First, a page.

Alejandro giving a thumbs-up getting vaccinated by a health worker in protective gear

Migrant farmworkers can easily receive the Covid-19 vaccine, the Tdap (tetanus, diptheria and pertussis) vaccine, and the seasonal Influenza (flu) vaccine at their place of work through this program.

To learn more or schedule a vaccination, contact Claire Bove at (802) 249-4611 by phone, text or WhatsApp; call (802) 388-4969 extension 338; or email claire.bove@uvm.edu.

Program Details

This program offers free vaccines to farmworkers and farm owners across Vermont. The goals are to make sure farmworkers have access to accurate vaccine information and vaccines so that their risk of illness is reduced. Farmworkers may be especially vulnerable to illnesses due to the dirty, dangerous, and physically difficult work environment. They often live and work in close quarters, which means illness can spread easily and quickly. They have less access to vaccines due to health care costs, lack of transportation, work schedule, and language barriers.

From September through December of 2021 (the fall immunization outreach season), the program delivered 722 vaccinations to Vermont farmworkers and farm owners across 10 counties and 53 farms and businesses. During this same period, access for 58 vaccinations was coordinated at local community sites.


Frequently Asked Questions

What is COVID-19?

The COVID-19 virus:

  • Is a disease caused by a coronavirus — a germ that can easily be spread from person to person.
  • Causes flu-like symptoms: dry cough, shortness of breath, fever, tiredness and body aches.
  • Mainly affects the respiratory (breathing) system. Although most infections are not dangerous, the virus can cause pneumonia (an infection of the lungs), can damage the heart, the kidneys, and in severe cases can lead to death.

Why is it important to get the COVID-19 vaccine?

Vaccination is the best way to prevent COVID-19 infection in yourself and others. The virus will spread less as more as more people are vaccinated. Most people who get COVID-19 do not get very sick; however, even people who are not very sick can pass the virus to other people. Elderly people, young children or people with health problems may get very sick and need to be hospitalized. Some of these people will have symptoms that last a long time and some may die. By getting vaccinated, we can protect ourselves and our loved ones from more severe illness.

What are tetanus, diphtheria and pertussis?

  • Tetanus causes painful muscle spasms and may cause a person’s jaws to lock together, which makes it hard to breathe and swallow. Tetanus can lead to death.
  • Diphtheria can damage organs, including the heart, which can lead to death.
  • Pertussis, also known as whooping cough, causes such severe coughing that a person cannot catch their breath. It is very dangerous for babies.

Why is it important to get the Tdap vaccine?

  • Tetanus, diphtheria and pertussis are all potentially dangerous illnesses.
  • The Tdap vaccine will help prevent these three diseases in one dose.
  • Tetanus: Farmworkers are especially at risk for tetanus because of a germ that can be in the soil or manure. This germ can enter the body through cuts or wounds.
  • Diphtheria and pertussis: These germs are spread from person to person, so when you get the vaccine, you protect yourself and others.
  • Tdap is a combined vaccine against tetanus, diphtheria and pertussis.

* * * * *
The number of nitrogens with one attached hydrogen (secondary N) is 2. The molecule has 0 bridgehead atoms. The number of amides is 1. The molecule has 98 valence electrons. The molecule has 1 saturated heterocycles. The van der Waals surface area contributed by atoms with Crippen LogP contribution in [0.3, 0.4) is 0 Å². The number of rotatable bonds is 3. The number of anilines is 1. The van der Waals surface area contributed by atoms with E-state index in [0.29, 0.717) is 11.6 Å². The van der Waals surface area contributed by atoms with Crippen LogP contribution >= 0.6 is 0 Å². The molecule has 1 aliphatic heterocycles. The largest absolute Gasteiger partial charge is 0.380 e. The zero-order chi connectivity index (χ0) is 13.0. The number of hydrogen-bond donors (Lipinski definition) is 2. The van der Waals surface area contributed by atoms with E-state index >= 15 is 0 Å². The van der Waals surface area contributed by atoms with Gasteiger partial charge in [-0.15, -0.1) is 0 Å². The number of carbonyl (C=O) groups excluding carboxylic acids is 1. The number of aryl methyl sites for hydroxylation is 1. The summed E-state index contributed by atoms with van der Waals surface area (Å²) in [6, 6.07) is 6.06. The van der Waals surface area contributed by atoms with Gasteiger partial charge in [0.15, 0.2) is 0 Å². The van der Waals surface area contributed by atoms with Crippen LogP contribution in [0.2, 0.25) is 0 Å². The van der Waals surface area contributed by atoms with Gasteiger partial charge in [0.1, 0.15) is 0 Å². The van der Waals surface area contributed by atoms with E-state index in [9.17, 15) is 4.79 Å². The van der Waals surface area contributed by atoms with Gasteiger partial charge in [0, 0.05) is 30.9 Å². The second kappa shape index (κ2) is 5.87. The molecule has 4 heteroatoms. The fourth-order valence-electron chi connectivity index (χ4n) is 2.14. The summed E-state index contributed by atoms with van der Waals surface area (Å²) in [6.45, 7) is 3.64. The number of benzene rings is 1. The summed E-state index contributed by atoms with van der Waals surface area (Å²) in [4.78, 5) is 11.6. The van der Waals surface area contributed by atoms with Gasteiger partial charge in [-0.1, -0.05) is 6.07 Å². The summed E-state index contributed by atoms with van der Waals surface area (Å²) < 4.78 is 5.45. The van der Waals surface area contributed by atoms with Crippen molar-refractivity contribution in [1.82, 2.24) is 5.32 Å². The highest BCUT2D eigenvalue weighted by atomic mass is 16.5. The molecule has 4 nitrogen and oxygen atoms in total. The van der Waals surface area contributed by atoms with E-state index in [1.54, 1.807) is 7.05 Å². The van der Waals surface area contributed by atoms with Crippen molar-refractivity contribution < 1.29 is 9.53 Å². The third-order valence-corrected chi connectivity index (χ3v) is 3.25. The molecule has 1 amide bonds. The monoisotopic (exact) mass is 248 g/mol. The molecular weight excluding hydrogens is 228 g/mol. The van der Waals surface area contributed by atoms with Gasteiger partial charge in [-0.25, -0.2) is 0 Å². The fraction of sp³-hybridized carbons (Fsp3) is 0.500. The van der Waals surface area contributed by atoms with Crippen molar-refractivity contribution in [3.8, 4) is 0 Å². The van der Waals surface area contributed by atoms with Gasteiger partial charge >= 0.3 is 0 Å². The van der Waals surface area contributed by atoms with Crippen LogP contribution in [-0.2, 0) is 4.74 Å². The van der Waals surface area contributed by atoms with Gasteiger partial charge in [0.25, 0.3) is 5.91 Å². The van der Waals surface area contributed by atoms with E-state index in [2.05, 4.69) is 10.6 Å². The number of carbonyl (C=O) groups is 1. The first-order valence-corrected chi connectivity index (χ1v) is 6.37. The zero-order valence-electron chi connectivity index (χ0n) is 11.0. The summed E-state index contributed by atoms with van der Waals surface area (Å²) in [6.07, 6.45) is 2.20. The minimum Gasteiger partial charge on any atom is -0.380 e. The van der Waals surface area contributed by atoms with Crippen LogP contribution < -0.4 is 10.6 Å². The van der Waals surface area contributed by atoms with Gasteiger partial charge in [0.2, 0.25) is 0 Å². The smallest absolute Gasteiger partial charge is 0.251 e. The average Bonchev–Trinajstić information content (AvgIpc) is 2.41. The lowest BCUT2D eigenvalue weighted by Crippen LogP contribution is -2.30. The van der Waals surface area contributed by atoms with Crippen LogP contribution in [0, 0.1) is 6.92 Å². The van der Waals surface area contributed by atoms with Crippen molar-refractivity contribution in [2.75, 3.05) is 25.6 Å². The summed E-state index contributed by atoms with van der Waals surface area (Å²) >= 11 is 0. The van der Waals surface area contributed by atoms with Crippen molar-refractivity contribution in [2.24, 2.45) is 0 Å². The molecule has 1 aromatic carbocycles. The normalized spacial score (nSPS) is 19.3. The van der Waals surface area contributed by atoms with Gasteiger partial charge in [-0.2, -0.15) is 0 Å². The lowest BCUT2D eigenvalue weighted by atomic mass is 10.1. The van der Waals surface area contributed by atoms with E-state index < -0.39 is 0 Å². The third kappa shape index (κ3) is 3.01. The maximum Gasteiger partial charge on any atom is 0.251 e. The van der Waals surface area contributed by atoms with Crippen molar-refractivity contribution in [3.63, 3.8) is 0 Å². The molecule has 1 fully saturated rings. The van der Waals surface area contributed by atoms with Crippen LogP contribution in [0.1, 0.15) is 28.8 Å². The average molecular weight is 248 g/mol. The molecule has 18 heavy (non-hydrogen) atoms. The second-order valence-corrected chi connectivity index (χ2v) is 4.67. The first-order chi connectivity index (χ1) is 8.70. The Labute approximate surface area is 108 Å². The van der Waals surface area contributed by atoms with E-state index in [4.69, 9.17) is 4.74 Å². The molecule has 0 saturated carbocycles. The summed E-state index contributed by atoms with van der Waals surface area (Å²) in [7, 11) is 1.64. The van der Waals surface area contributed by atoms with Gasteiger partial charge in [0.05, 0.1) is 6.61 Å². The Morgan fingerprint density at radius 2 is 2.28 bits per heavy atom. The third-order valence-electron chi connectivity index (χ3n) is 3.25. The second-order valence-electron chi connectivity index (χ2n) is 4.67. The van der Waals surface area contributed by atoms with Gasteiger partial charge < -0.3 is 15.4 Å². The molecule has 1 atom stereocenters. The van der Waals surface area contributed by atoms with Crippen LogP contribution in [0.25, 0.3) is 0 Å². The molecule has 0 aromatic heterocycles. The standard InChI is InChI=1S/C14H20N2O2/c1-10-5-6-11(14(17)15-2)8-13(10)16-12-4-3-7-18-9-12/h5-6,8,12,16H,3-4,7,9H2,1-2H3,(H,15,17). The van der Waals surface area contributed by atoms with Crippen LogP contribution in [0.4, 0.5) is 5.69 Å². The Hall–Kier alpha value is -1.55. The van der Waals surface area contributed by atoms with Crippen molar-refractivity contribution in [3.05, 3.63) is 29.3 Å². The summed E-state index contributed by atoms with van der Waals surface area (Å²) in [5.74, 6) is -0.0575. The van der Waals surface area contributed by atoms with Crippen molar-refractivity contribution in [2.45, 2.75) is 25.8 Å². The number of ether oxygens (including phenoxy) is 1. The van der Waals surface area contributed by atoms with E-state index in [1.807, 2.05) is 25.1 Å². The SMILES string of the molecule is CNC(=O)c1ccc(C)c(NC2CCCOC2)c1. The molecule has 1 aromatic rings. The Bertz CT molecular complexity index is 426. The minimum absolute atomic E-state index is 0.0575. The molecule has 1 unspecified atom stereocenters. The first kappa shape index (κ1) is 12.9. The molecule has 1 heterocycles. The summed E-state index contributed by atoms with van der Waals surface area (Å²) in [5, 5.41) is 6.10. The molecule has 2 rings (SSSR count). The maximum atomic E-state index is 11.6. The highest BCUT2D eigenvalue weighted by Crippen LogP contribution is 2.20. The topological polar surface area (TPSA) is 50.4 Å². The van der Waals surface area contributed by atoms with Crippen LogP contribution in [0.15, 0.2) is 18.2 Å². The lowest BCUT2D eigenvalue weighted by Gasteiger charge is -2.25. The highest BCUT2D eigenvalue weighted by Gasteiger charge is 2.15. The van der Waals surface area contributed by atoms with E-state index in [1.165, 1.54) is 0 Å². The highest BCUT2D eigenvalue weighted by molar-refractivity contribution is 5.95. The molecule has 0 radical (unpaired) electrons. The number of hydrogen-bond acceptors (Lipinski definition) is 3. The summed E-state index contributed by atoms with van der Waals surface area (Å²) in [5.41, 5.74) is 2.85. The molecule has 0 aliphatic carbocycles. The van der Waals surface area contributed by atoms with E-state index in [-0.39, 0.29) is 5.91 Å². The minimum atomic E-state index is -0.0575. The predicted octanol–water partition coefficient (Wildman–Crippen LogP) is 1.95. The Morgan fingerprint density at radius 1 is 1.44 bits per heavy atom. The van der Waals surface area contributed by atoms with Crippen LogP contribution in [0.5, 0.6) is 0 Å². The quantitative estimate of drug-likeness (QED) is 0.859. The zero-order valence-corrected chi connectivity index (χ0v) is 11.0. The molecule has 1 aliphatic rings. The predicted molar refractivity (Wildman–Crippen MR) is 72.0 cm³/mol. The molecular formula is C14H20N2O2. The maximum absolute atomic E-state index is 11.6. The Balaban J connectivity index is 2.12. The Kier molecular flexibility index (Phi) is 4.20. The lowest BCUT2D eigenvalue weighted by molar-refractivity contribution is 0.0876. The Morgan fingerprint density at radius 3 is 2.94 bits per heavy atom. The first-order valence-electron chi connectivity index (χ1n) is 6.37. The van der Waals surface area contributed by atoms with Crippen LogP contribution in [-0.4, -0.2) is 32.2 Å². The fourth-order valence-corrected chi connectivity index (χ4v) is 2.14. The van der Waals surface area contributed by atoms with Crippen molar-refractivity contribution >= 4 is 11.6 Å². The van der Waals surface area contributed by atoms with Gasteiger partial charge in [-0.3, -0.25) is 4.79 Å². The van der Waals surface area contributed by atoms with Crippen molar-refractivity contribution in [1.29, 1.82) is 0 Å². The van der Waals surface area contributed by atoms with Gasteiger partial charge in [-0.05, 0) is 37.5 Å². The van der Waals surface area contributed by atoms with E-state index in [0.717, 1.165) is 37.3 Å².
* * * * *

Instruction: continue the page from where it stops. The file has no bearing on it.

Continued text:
• For many adults, theTdap vaccine should be updated every ten years.

What is Influenza (flu)?

Influenza (flu) is the name for a group of viruses that spread for several months every year, causing fever, chills and other symptoms like the common cold but more severe.

In Vermont, the "flu season" begins in fall and continues through the winter and spring. Most infections happen during the months of December to March and most people will recover from the it. It can be serious for babies, elders or people with health problems. The influenza virus changes quickly, so a new vaccine is created each year to protect against the new virus.

How does our body respond to vaccines?

  • Vaccines cause the body to make an immune response when it is practicing fighting off the germ.
  • Some people may have some symptoms from this immune response, and they may feel a little sick. This just means your immune system is doing its job.
  • After getting the vaccine, people still can go to work because they are not sick with the germ and cannot spread any illness. 
  • If you don’t feel well enough to work, the symptoms should last only a day or two, far fewer days than if you were sick with the germ. 
  • Getting the vaccines will prevent sick days and missed earnings.

For More Information


The health information on this page was adapted from the following sources:


EXCITE: Extension Collaborative on Immunization Teaching & Engagement

The Extension Foundation, in cooperation with the Extension Committee on Organization and Policy (ECOP), through an Interagency Agreement with the USDA National Institute of Food and Agriculture (USDA NIFA) and the Centers for Disease Control and Prevention (CDC) are funding the Cooperative Extension System to address health disparities among rural and other underserved communities. This initiative is called the Extension Collaborative on Immunization Teaching and Engagement (EXCITE).

 

How Does a Vaccine Work?

Vaccination is a way to protect people from dangerous illnesses. Vaccines give you to a tiny bit of weak germ or to a little piece of genetic information made in a lab, usually through an injection (a shot). The amount of germ in the injection is so small that it can’t hurt you, but it is enough to help your immune system practice fighting the disease. After that practice, your body can more easily fight the disease if you are exposed to it later.

illustration of how a vaccine works

Graphic adapted from the Minnesota Department of Health